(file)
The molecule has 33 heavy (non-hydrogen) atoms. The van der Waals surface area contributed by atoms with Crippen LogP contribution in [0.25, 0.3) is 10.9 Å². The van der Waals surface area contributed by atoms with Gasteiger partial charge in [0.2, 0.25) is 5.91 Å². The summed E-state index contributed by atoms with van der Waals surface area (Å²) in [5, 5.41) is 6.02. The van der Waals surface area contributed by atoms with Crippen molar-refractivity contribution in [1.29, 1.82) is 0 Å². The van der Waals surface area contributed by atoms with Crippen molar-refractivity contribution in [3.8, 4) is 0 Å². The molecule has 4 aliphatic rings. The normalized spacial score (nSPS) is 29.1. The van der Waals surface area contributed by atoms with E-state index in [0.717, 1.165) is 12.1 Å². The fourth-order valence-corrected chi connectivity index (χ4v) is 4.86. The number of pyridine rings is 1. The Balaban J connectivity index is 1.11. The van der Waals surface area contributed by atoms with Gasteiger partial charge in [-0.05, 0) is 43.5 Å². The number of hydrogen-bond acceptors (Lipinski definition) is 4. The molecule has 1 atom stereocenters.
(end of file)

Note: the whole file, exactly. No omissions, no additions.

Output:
The molecule has 33 heavy (non-hydrogen) atoms. The van der Waals surface area contributed by atoms with Crippen LogP contribution in [0.25, 0.3) is 10.9 Å². The van der Waals surface area contributed by atoms with Gasteiger partial charge in [0.2, 0.25) is 5.91 Å². The summed E-state index contributed by atoms with van der Waals surface area (Å²) in [5, 5.41) is 6.02. The van der Waals surface area contributed by atoms with Crippen molar-refractivity contribution in [1.29, 1.82) is 0 Å². The van der Waals surface area contributed by atoms with Crippen molar-refractivity contribution in [3.8, 4) is 0 Å². The molecule has 4 aliphatic rings. The normalized spacial score (nSPS) is 29.1. The van der Waals surface area contributed by atoms with E-state index in [0.717, 1.165) is 12.1 Å². The fourth-order valence-corrected chi connectivity index (χ4v) is 4.86. The number of pyridine rings is 1. The Balaban J connectivity index is 1.11. The van der Waals surface area contributed by atoms with Gasteiger partial charge in [-0.05, 0) is 43.5 Å². The number of hydrogen-bond acceptors (Lipinski definition) is 4. The molecule has 1 atom stereocenters.